5 Wireless Considerations When Introducing BYOD at Your School

By Perry Correll 

Students, faculty and school districts are rapidly embracing BYOD and the results have been a great success for some and a disappointment for others, so the goal here is to use lessons learned based on reviewing hundreds of BYOD (bring your own device) wireless installations. Now all vendors will claim some “secret sauce” feature that solves all of your challenges, but we will avoid vendor-specific solutions and instead focus on accepted best practices. Before we begin, the most important point to remember is that most Wi-Fi deployments of only a few years back were focused on basic coverage, but today it’s about supporting and controlling the number of clients and at the same time providing the performance to support the educational applications.
In this blog we will cover the top five wireless considerations in introducing BYOD to your school and they are defining BYOD policies; growing client densities; managing the different devices; managing the classroom; and understanding the impact BYOD has on supporting classroom applications.
First is defining BYOD Policies. This is where everyone needs to start, just because a school district decides to support BYOD, it does not mean any and all types of devices need to be allowed network access. Maybe laptops, but not phones, maybe iPads, but not iPods, you can even define what operating systems are allowed as applications may limit devices that can be used in the classroom. Gather all stake holders IT, faculty, administrators, parents and even students. Clearly identify what will be allowed, what won’t and what the consequences of misuse.
Next is dealing with the growing Device Density. A network designed to provide full coverage for hundreds of devices will fail when thousands show up. A strong signal does not compensate for too many clients sharing a single radio. This is a common problem; access points (APs) that in the past effectively supported 10 or so users are now supporting dozens, and even though they all have a strong signal the number of users sharing the limited bandwidth of the AP will significantly degrade network performance.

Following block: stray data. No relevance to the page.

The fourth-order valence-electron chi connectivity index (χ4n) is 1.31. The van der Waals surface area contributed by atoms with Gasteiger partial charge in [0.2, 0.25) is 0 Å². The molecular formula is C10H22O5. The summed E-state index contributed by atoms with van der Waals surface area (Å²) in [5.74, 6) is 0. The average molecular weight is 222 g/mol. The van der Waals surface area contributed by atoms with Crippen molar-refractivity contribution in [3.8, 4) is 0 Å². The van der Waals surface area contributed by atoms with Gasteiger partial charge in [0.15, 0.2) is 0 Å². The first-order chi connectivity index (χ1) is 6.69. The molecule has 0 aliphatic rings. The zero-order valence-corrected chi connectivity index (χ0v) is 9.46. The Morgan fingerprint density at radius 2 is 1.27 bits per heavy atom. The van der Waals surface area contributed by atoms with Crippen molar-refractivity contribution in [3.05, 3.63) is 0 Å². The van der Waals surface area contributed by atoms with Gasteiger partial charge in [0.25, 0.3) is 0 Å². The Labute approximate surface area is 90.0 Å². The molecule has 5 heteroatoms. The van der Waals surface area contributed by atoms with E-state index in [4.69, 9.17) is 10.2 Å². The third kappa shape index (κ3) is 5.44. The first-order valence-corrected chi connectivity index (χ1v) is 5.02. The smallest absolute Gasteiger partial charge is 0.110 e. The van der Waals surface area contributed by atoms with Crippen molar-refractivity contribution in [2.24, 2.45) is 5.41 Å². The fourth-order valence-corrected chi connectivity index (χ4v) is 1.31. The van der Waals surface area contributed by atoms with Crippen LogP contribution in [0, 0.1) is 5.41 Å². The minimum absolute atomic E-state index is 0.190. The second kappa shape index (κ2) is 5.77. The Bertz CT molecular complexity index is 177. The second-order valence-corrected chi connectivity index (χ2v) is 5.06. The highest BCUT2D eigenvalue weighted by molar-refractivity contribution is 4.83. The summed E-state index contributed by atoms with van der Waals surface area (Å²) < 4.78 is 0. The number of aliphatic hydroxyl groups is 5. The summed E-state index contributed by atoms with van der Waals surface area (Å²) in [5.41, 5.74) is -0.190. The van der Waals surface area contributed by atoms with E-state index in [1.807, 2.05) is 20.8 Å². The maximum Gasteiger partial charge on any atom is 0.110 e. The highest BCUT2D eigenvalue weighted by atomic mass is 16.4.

After dealing with the density issue, the next consideration is User and Device Management. As mentioned above, the majority of wireless network management tools can identify device type and class. So in the classroom you can allow laptops and tablets, but not phones and iPods. You can even link users and devices together, allowing a student or teacher full network access with one device type and then restricted access when using another device. Once again this goes back to defining and applying appropriate policies.
There is also Classroom Management. This is an extension to device management, district or student devices in the classroom can be controlled to focus students as well as improve learning. These tools allow teachers to monitor and control student’s desktops. Capabilities vary but at a minimum should include; Instructor visibility of student desktops, Interaction/collaboration between students and teacher devices, direct student-teacher Interaction, testing and the ability to restrict access to resources.
A final point, often overlooked is insuring that student devices support required Educational Applications as well as having legal access to them. Not all applications can run on all tablets and few are supported on smartphones. In addition, students bringing their own devices to class may not have the required application, say Photoshop. This begs the question of how they get access, does the District purchase many additional licenses or site licenses ($$) or force students to purchase costly software for a class ($$) or use some form of virtual desktop to allow temporary access (complexity)? All points to be considered prior to implementing a BYOD solution.
I hope this gives you some food for thought. So remember, do your due diligence, plan ahead and BYOD can be successful.

Perry Correll is Director of Product Marketing at Xirrus. For more information visit: www.xirrus.com.
Photo courtesy of BigStock.

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